A Prayer for Owen Meany - John Irving
I am doomed to remember a boy . . .

Apparently John Irving has a thing for first sentences. He said he never writes the first sentence until he’s written the last sentence. Obviously he’s onto something . . .

“I am doomed to remember a boy with a wrecked voice—not because of his voice, or because he was the smallest person I ever knew, or even because he was the instrument of my mother’s death, but because he is the reason I believe in God; I am a Christian because of Owen Meany.”

Not bad, right?

A Prayer for Owen Meany. What a book! Can I call it a modern classic? Yep, I can. I looked it up. I asked Wikipedia.

“A classic is a book that has never finished saying what it has to say.”

When you’ve reached the end you’ll see—Owen Meany will never be finished with what he has to say.

“’TIME!’ The janitor stopped the clock.
“That was when I would turn to look; usually our time had expired.

00:00

“But this time, when I looked, there was one second left on the clock.

00:01

“He had sunk the shot in under four seconds!
“’YOU SEE WHAT A LITTLE FAITH CAN DO?’ said Owen Meany. The brain-damaged janitor was applauding. ‘SET THE CLOCK TO
THREE SECONDS!’ Owen told him.
“’Jesus Christ!’ I said.
“’IF WE CAN DO IT IN UNDER FOUR SECONDS, WE CAN DO IT IN UNDER THREE,” he said. ‘IT JUST TAKES A LITTLE MORE FAITH.’
‘”It takes more
practice,’ I told him irritably.
“’FAITH TAKES PRACTICE,’ said Owen Meany.”


See? Like I said—what a book! I’ve never read anything like it. Ever. Written (quite convincingly) as the memoir of 40-something John Wheelwright, we meet Johnny and his best childhood friend, Owen Meany, as young boys in the 1950’s. From the first sentence of the book we learn that Owen is special. He’s little. No—not little—tiny. His voice, WRITTEN THROUGHOUT THE BOOK IN ALL CAPS TO SHOW HOW PAINFUL IT IS TO HEAR, is odd. He (accidently) killed Johnny’s mother. And he was convinced he was Gods instrument. He was also a hero, but you’ve got to read to the very last page to find out exactly why.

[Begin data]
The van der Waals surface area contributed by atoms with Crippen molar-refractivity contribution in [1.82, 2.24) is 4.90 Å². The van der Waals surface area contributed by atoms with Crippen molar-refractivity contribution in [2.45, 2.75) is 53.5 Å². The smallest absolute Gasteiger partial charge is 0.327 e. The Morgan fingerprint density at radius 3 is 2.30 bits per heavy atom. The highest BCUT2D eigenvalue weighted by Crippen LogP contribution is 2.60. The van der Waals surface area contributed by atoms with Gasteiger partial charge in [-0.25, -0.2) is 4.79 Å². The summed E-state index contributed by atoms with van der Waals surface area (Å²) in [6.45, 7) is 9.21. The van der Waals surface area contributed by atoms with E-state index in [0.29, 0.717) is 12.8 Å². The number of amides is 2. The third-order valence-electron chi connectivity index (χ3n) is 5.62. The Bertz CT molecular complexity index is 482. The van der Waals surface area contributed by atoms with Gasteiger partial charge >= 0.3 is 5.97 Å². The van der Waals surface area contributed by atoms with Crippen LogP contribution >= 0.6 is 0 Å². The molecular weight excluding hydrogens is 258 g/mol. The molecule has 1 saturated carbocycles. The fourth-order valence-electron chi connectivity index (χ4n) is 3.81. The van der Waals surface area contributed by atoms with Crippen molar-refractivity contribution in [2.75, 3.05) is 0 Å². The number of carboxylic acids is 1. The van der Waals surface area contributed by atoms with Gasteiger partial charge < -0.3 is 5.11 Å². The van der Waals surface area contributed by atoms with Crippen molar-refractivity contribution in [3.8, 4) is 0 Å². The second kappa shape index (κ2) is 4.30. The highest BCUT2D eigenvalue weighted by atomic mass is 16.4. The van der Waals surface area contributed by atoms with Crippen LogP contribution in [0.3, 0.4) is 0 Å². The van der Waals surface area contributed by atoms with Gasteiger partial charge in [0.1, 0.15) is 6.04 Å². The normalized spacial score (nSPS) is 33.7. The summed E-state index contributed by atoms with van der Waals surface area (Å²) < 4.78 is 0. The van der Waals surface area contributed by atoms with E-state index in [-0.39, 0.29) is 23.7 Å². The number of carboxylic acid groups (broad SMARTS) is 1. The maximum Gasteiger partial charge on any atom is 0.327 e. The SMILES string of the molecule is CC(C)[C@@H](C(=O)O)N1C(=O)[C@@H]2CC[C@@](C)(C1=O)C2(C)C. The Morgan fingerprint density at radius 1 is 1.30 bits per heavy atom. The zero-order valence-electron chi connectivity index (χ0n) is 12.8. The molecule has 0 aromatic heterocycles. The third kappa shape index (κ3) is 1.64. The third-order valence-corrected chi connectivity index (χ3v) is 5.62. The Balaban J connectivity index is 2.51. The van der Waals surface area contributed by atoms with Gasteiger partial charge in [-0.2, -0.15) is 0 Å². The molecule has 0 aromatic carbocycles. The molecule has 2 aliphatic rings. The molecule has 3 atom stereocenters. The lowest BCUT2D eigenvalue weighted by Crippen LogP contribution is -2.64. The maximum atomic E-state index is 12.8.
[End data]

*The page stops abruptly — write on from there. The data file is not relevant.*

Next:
And that is both the charm and the curse of A Prayer for Owen Meany—getting to the end. Don’t get me wrong, I love thick books. I measure the time it takes me to read in hours, not days . . . never in weeks. The first 1/3 of Owen Meany was fabulous. Charming is the best word, I think. It’s completely seriously and hilariously funny—at the same time. The last 1/3 went from emotionally moving to heartbreaking-I’ll-never-forget-powerful by the end. But that middle third is best described as . . .boring. Seriously, I almost didn’t make it. Maybe that’s why they call it a modern classic?

Now that I’ve closed the cover, I see why the stuff in the middle was important. But man, did it drag! It took me three weeks to get through it. Once I finished, was easy to consider the thick parts (and I don’t just mean a lot of pages) as sowing so that I could reap the reward that was the last third.

Thank you Owen, it’s been a pleasure. Thank you John Wheelwright Irving for sharing him. Please be warned that there are instances of bad language and coming-of-age discussions of sex. Other than that, I hope you’ll find Owen Meany as marvelous as I did!

O God—please give him back! I shall keep asking You.